Abrán has always been an outsider in the Mexican community in which he was reared. Because his skin was lighter, he was teased and harassed by his classmates. He began fighting, first on the playground and later in the ring, to prove that he was as good a Mexican as any of the other boys in the barrio. When he discovers that his mother is an Anglo, his sense of identity is shaken, and he is driven to find his father. Uncomfortable in the world of power, wealth, and glamour, Abrán instinctively recognizes his proper place in the mountains of northern New Mexico. He is drawn to their “pure light” and their traditional Mexican culture, and it is here that he and Lucinda plan to settle down, rear a family, and open a much-needed health clinic.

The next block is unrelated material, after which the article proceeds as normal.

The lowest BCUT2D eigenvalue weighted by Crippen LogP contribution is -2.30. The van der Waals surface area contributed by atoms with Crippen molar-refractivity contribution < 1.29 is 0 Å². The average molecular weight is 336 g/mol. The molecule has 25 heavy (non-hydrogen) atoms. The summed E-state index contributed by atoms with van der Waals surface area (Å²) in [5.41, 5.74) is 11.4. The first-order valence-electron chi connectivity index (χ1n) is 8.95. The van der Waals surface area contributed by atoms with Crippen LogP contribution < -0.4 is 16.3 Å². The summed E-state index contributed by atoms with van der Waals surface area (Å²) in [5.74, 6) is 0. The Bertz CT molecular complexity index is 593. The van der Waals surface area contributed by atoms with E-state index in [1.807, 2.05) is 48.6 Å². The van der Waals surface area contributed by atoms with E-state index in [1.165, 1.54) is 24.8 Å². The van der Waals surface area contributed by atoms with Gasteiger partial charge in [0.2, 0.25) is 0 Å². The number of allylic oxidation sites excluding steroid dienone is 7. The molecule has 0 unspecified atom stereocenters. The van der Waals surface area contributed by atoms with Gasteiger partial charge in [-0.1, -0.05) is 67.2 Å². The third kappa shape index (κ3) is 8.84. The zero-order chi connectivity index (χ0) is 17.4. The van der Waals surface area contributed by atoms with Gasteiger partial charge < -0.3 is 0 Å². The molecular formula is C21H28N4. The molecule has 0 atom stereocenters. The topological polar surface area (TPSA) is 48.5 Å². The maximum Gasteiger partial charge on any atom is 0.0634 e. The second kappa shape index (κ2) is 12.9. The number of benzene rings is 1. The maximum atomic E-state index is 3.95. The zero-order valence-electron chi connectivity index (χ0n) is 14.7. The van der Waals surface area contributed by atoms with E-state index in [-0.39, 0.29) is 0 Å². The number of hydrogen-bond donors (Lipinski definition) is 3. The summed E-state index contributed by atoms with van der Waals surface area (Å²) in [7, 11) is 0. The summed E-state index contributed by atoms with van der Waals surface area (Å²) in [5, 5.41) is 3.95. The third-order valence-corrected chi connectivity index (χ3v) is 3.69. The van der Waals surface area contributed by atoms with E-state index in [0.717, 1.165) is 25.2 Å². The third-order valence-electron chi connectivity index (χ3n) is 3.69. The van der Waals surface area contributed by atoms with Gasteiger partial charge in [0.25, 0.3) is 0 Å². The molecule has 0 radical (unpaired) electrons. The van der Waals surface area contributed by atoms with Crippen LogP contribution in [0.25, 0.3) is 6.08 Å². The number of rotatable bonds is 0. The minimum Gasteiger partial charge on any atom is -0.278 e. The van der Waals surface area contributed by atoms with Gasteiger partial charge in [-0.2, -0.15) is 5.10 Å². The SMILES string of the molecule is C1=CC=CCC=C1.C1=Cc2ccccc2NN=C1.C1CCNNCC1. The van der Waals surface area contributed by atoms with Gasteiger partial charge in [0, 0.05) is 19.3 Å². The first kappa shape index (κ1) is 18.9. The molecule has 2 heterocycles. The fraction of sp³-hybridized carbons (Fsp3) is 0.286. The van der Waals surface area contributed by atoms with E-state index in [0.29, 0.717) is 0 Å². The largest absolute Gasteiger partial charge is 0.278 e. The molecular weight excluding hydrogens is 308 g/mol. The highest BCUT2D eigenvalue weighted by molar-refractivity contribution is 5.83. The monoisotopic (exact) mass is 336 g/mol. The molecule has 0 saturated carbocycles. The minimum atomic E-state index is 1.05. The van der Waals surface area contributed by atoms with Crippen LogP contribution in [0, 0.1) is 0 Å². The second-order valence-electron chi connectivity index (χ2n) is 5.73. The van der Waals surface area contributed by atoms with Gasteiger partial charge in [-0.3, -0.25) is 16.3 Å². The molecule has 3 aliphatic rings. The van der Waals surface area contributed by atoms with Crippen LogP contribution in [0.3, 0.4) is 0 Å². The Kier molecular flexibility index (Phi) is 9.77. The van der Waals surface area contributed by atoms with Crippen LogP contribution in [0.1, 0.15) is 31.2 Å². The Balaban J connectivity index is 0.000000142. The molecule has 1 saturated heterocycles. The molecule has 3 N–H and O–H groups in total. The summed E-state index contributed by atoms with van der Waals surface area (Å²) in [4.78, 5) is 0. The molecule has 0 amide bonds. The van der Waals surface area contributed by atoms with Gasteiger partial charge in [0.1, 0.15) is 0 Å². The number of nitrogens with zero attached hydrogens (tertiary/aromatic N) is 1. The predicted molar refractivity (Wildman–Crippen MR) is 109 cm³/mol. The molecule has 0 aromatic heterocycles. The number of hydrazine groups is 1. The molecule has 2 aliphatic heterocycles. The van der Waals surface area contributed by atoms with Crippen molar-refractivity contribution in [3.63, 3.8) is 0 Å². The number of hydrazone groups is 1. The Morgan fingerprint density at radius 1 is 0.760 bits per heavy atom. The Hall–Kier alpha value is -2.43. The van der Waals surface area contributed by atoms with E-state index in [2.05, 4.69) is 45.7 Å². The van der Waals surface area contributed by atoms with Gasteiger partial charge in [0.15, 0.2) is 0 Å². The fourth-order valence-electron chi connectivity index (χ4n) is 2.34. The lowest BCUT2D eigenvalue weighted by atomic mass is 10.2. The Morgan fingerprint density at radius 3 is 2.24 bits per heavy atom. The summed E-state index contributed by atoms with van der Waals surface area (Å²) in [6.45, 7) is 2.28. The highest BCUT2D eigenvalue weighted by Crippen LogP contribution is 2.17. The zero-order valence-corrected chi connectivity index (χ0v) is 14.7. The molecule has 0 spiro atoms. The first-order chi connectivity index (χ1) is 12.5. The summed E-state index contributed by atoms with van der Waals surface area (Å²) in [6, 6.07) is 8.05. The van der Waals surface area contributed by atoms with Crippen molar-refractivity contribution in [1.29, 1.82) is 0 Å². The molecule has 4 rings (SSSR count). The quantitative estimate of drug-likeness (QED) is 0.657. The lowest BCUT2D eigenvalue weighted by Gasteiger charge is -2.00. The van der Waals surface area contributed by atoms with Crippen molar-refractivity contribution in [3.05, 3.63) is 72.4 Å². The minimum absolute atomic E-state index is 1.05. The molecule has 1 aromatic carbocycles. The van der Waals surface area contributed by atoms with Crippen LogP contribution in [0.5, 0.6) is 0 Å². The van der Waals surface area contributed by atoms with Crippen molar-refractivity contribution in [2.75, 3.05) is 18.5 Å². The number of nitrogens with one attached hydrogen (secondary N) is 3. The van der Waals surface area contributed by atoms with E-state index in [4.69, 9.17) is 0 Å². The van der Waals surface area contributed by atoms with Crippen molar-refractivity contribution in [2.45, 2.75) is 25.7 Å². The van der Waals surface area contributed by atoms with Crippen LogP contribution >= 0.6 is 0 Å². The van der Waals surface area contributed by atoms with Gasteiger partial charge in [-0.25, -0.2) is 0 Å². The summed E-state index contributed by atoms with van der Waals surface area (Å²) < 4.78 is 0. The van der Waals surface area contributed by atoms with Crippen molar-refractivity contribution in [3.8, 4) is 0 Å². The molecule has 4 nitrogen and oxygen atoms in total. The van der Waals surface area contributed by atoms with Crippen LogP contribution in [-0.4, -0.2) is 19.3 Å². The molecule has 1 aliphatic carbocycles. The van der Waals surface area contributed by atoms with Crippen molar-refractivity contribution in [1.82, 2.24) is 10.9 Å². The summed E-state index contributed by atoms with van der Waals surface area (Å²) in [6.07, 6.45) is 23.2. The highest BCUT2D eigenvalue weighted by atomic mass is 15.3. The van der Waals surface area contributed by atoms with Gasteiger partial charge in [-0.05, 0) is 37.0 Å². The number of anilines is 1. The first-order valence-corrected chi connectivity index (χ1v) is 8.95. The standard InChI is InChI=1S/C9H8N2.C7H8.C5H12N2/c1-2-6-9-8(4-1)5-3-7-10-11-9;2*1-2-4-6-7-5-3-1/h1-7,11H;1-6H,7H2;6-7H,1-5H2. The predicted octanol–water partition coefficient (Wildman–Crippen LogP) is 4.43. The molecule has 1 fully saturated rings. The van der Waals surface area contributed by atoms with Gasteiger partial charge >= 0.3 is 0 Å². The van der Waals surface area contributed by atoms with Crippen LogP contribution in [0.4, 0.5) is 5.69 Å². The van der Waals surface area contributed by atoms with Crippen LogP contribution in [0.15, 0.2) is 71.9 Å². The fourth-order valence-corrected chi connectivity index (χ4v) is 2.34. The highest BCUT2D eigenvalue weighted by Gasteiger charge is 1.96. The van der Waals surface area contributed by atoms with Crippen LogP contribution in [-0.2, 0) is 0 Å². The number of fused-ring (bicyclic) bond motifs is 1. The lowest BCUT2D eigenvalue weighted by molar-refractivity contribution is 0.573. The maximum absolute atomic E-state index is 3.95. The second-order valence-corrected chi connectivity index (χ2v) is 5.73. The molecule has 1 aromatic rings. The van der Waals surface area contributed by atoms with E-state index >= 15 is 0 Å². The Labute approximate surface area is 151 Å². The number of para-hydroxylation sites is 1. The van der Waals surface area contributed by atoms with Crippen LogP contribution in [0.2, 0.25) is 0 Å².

Ben Chávez, the writer and teacher, is a partly autobiographical version of the author and is the most fully realized of the novel’s characters. While still in high school, Chávez was injured in a street fight and thus was hospitalized when Cynthia Johnson gave birth to his son. More comfortable with his fictional characters than with Abrán, the son he has fathered, Ben is working on a novel, which he feels compelled to write, about his love for Cynthia. He is an observer rather than a man of action, and it is largely through his consciousness that the reader understands and evaluates the other characters.
Frank Dominic, the son of a hardworking shoemaker of indefinite ethnic background, is one of the two thoroughly unsympathetic characters and the focus of the novel’s pointed and often personal political satire. He is interested only in gaining power and in self-aggrandizement. An expert on image-building, Dominic has tried to link himself with the old Spanish blood in New Mexico; he married a...
(The entire section is 723 words.)